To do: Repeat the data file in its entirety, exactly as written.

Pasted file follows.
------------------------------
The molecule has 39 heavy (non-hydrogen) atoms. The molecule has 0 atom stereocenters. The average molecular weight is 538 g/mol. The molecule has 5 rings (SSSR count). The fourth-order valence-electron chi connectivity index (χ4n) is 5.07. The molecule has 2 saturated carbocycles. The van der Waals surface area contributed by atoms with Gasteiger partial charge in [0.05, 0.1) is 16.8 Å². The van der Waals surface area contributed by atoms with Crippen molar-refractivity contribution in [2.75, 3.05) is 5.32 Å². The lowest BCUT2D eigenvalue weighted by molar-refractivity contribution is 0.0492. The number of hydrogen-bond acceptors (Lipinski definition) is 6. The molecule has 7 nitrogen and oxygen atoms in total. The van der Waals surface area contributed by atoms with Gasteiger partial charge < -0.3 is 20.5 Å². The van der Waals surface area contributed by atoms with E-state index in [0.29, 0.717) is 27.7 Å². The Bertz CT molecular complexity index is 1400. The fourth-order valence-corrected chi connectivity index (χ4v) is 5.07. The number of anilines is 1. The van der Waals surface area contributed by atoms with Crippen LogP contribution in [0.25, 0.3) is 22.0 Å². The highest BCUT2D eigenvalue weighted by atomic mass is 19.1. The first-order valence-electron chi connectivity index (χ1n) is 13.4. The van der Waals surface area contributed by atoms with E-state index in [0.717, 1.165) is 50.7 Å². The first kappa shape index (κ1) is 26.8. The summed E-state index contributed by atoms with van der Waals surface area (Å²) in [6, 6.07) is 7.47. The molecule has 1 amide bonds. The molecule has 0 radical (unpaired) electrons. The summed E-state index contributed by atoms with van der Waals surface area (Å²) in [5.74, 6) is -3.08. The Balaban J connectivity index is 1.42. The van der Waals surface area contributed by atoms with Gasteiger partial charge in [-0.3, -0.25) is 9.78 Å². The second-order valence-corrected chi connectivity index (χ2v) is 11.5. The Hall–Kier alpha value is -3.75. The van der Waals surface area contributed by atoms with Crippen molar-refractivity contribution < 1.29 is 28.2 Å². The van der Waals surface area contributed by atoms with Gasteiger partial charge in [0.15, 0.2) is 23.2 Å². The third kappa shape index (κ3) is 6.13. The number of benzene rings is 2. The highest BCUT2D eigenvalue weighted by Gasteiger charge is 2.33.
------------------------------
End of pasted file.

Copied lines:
The molecule has 39 heavy (non-hydrogen) atoms. The molecule has 0 atom stereocenters. The average molecular weight is 538 g/mol. The molecule has 5 rings (SSSR count). The fourth-order valence-electron chi connectivity index (χ4n) is 5.07. The molecule has 2 saturated carbocycles. The van der Waals surface area contributed by atoms with Gasteiger partial charge in [0.05, 0.1) is 16.8 Å². The van der Waals surface area contributed by atoms with Crippen molar-refractivity contribution in [2.75, 3.05) is 5.32 Å². The lowest BCUT2D eigenvalue weighted by molar-refractivity contribution is 0.0492. The number of hydrogen-bond acceptors (Lipinski definition) is 6. The molecule has 7 nitrogen and oxygen atoms in total. The van der Waals surface area contributed by atoms with Gasteiger partial charge < -0.3 is 20.5 Å². The van der Waals surface area contributed by atoms with E-state index in [0.29, 0.717) is 27.7 Å². The Bertz CT molecular complexity index is 1400. The fourth-order valence-corrected chi connectivity index (χ4v) is 5.07. The number of anilines is 1. The van der Waals surface area contributed by atoms with Crippen LogP contribution in [0.25, 0.3) is 22.0 Å². The highest BCUT2D eigenvalue weighted by atomic mass is 19.1. The first-order valence-electron chi connectivity index (χ1n) is 13.4. The van der Waals surface area contributed by atoms with E-state index in [0.717, 1.165) is 50.7 Å². The first kappa shape index (κ1) is 26.8. The summed E-state index contributed by atoms with van der Waals surface area (Å²) in [6, 6.07) is 7.47. The molecule has 1 amide bonds. The molecule has 0 radical (unpaired) electrons. The summed E-state index contributed by atoms with van der Waals surface area (Å²) in [5.74, 6) is -3.08. The Balaban J connectivity index is 1.42. The van der Waals surface area contributed by atoms with Gasteiger partial charge in [-0.3, -0.25) is 9.78 Å². The second-order valence-corrected chi connectivity index (χ2v) is 11.5. The Hall–Kier alpha value is -3.75. The van der Waals surface area contributed by atoms with Crippen molar-refractivity contribution < 1.29 is 28.2 Å². The van der Waals surface area contributed by atoms with Gasteiger partial charge in [0.15, 0.2) is 23.2 Å². The third kappa shape index (κ3) is 6.13. The number of benzene rings is 2. The highest BCUT2D eigenvalue weighted by Gasteiger charge is 2.33.